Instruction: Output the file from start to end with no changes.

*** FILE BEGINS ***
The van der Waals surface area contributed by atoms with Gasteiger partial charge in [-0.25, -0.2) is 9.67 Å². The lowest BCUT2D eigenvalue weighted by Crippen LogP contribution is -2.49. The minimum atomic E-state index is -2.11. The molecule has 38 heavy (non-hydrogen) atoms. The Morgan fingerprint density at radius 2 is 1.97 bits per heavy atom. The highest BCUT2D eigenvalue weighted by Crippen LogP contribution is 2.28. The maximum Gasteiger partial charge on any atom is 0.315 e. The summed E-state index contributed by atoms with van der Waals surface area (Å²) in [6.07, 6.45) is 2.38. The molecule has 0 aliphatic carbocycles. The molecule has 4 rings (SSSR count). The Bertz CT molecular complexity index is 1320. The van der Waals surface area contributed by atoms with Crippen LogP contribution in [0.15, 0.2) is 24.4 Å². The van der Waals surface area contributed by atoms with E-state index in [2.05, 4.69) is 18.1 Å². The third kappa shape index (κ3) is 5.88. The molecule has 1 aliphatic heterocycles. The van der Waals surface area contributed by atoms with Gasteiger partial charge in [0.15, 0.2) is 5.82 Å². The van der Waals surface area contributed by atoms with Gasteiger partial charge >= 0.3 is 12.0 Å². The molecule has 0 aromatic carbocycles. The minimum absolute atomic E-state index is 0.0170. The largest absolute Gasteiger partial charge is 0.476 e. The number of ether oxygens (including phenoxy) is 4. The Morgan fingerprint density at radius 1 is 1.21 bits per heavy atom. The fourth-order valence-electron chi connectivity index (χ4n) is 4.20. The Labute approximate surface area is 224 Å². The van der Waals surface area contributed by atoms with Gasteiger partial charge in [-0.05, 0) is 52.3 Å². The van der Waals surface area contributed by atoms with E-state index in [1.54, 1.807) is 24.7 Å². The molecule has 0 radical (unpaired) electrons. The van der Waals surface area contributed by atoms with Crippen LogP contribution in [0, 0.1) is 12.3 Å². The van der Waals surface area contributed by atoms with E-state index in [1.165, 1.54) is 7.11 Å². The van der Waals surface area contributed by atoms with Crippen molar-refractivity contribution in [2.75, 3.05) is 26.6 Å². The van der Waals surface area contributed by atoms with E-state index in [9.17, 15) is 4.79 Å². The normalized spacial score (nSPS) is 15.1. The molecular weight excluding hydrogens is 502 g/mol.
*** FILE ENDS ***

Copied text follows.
The van der Waals surface area contributed by atoms with Gasteiger partial charge in [-0.25, -0.2) is 9.67 Å². The lowest BCUT2D eigenvalue weighted by Crippen LogP contribution is -2.49. The minimum atomic E-state index is -2.11. The molecule has 38 heavy (non-hydrogen) atoms. The Morgan fingerprint density at radius 2 is 1.97 bits per heavy atom. The highest BCUT2D eigenvalue weighted by Crippen LogP contribution is 2.28. The maximum Gasteiger partial charge on any atom is 0.315 e. The summed E-state index contributed by atoms with van der Waals surface area (Å²) in [6.07, 6.45) is 2.38. The molecule has 0 aliphatic carbocycles. The molecule has 4 rings (SSSR count). The Bertz CT molecular complexity index is 1320. The van der Waals surface area contributed by atoms with Crippen LogP contribution in [0.15, 0.2) is 24.4 Å². The van der Waals surface area contributed by atoms with E-state index in [2.05, 4.69) is 18.1 Å². The third kappa shape index (κ3) is 5.88. The molecule has 1 aliphatic heterocycles. The van der Waals surface area contributed by atoms with Gasteiger partial charge in [0.15, 0.2) is 5.82 Å². The van der Waals surface area contributed by atoms with Gasteiger partial charge >= 0.3 is 12.0 Å². The molecule has 0 aromatic carbocycles. The minimum absolute atomic E-state index is 0.0170. The largest absolute Gasteiger partial charge is 0.476 e. The number of ether oxygens (including phenoxy) is 4. The Morgan fingerprint density at radius 1 is 1.21 bits per heavy atom. The fourth-order valence-electron chi connectivity index (χ4n) is 4.20. The Labute approximate surface area is 224 Å². The van der Waals surface area contributed by atoms with Gasteiger partial charge in [-0.05, 0) is 52.3 Å². The van der Waals surface area contributed by atoms with E-state index in [1.54, 1.807) is 24.7 Å². The molecule has 0 radical (unpaired) electrons. The van der Waals surface area contributed by atoms with Crippen LogP contribution in [0, 0.1) is 12.3 Å². The van der Waals surface area contributed by atoms with E-state index in [1.165, 1.54) is 7.11 Å². The van der Waals surface area contributed by atoms with Crippen molar-refractivity contribution in [2.75, 3.05) is 26.6 Å². The van der Waals surface area contributed by atoms with E-state index in [9.17, 15) is 4.79 Å². The normalized spacial score (nSPS) is 15.1. The molecular weight excluding hydrogens is 502 g/mol.